n. A terrible disease of the soul, characterized by the affectation of the imagination and its degenerate interaction with the secular world, Poepathy is derived from continual contact of the reader’s imagination with that of 19th- century American author, Edgar Allan Poe. It manifests itself through an almost irrational devotion to Poe and his works. Famous sufferers include Charles Baudelaire, Stephan Mallarme, H.P. Lovecraft, and Vincent Price.
Derivatives of the word include: Poethogen.
Coined by writer and Independent Poe Scholar S.J. Chambers in "The Poe-Bug," published on Up Against the Wall Magazine, June 2007.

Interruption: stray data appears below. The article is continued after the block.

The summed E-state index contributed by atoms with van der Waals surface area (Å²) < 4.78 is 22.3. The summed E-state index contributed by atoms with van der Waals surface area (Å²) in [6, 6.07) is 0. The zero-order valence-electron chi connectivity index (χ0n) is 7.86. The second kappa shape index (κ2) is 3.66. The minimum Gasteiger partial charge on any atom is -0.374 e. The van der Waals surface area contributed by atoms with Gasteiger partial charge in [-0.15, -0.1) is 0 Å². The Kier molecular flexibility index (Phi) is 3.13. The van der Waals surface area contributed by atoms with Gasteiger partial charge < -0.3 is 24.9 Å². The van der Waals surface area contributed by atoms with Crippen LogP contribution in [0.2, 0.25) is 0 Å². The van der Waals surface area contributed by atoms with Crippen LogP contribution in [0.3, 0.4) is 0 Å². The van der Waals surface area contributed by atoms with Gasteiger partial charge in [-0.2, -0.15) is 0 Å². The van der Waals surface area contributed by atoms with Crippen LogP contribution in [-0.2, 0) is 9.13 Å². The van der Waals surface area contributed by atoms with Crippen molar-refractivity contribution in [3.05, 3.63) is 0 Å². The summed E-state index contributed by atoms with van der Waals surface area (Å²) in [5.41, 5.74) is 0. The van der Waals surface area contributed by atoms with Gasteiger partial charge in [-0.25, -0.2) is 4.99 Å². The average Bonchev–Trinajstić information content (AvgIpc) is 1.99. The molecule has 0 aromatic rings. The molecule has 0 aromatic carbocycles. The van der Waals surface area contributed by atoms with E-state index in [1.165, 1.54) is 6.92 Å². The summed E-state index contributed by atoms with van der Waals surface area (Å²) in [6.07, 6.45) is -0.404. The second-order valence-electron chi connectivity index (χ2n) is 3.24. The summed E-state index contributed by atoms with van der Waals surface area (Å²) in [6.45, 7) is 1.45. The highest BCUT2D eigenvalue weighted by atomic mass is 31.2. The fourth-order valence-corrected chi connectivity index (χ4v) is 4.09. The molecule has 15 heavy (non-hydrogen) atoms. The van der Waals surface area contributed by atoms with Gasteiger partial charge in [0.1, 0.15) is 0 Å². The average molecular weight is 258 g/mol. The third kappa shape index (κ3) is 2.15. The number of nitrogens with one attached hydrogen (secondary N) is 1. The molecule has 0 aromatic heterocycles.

"With Poepathy now in the cinema, an artistic media most publicly available, the disease transferred from avant-garde esotericism and onto the pop-culture screen of American cinema via the famous Roger Corman/Vincent Price films."
--S.J. Chambers, "The Poe-Bug."
"While I liked tracing Lovecraft’s Poepathy, I was disappointed in this story’s premature effect." S.J. Chambers, "Lovecraft Fresh."
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